Where was he buried?  The Nationwide Gravesite cemetery Locator (for Vetereans) was checked for Daniel Sherwood.  For the first name Dan had to be used with "contains" instead of "exact match" under the search options.  You can then click "Fort Harrison National Cemetery" or "View Map"  Daniel is probably buried near the building.  Scroll down the page to "Historical Information" to find out more about Fort Harrison.  Again, it is fortunate Daniel Sherwood was found because "As of July 1876, 239 of 814 interments were known while 575 were unknown, including four  Confederate prisoners of war."

This document was obtained from  Note that it show Daniel was originally buried at Allens Farm Va.  He was later reintered in the Fort Harrisons Va National Cemetery.  His name is spelled Dan'l.  That is why Daniel could not be found in the Nationwide Graveside Locator until the search option was changed to "contains."

Daniel is listed on the Fort Harrison National Cemetery Graveyard list.  He is the only one from the 39th Illinois Inf to be buried there.  None of his friends could even be found in any National Cemetery.  How fortunate it was that Daniel Sherwood had a final burial place in a National Cemetery.  It is here that he can represent his friends who died on the battlefield near there.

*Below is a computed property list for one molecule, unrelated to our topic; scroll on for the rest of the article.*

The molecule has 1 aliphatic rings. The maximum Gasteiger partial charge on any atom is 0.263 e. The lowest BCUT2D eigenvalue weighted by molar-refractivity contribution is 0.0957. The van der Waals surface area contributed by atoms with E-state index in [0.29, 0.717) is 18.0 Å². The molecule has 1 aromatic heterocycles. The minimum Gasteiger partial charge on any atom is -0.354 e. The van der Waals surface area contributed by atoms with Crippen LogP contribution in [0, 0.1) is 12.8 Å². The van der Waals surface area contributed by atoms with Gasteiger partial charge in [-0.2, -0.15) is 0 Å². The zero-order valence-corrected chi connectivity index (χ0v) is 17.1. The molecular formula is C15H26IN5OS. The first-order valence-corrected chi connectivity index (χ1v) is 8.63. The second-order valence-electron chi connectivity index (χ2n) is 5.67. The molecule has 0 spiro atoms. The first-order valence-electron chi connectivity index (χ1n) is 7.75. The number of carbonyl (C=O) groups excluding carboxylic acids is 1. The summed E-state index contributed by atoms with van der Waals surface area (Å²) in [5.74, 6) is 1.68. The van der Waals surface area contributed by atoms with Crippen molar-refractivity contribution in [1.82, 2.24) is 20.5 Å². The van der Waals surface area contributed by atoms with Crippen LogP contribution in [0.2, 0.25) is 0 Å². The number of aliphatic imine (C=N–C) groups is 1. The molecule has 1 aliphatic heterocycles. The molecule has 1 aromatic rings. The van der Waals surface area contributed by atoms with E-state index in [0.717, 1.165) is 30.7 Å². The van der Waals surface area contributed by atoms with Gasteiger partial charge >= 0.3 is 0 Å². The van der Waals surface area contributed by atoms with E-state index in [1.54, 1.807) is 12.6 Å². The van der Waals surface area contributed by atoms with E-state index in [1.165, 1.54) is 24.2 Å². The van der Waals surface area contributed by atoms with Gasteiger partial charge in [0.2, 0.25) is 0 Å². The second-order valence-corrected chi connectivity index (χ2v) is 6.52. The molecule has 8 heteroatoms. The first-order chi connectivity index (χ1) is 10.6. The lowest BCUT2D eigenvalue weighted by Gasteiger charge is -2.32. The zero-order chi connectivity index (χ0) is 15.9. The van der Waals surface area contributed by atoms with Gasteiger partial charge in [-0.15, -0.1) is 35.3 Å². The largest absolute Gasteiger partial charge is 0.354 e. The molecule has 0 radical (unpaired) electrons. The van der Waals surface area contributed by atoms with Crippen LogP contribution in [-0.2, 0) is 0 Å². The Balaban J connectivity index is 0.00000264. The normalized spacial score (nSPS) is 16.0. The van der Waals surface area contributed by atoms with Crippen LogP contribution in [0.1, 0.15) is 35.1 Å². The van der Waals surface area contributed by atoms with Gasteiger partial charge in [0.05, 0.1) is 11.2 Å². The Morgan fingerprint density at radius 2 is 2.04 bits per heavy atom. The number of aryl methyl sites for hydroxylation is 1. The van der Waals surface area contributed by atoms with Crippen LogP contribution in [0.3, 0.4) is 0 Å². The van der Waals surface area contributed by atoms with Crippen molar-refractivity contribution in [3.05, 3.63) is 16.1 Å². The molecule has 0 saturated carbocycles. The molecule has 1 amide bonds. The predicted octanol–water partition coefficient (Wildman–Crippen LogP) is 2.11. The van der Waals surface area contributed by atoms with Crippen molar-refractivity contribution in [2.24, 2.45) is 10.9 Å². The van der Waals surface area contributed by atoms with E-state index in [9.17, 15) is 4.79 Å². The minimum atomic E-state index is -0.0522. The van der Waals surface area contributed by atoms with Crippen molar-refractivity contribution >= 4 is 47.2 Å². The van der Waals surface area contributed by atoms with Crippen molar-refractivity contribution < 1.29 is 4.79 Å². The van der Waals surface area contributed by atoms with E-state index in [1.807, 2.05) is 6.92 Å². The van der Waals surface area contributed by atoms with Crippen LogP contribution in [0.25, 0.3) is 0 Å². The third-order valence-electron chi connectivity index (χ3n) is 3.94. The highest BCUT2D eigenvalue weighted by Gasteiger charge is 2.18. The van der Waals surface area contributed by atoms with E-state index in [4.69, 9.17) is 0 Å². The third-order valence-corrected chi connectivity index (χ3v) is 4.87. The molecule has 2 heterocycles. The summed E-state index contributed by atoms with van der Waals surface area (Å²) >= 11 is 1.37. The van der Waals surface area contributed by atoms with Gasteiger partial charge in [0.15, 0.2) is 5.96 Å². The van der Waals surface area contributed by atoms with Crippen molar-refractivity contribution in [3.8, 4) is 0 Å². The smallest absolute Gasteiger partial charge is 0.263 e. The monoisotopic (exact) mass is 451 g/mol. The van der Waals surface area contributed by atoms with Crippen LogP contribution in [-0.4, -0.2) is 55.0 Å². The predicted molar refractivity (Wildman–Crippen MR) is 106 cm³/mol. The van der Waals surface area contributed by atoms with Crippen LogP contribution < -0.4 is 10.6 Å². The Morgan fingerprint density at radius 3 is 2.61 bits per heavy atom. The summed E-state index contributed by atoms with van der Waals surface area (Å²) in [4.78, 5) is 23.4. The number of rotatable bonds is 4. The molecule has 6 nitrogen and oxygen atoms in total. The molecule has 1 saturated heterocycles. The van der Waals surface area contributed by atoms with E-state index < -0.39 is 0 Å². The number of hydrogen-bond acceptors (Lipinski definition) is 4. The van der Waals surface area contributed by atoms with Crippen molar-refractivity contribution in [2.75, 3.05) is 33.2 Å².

Section B Grave 31

Daniel was originally buried at Allen's Farm.  If you are interested in where Daniel Sherwood was first buried (and near where he died)
1.  Click on Allen's Farm
2.  Spider Search.  Click  "Allen's Farm"
3.  Click "Display markers on map"
Allens Farm where Daniel Sherwood was buried before being his reinterment in Fort Harrison, Va. National Cemetery
4,  Enlarge the map leaving only one dash between the -.+
5.  The Battle of Fair Oaks and Darbytown Road may have been fought  West of here (near South Airport Road).  See map  of Fair Oaks and Darbytown Road.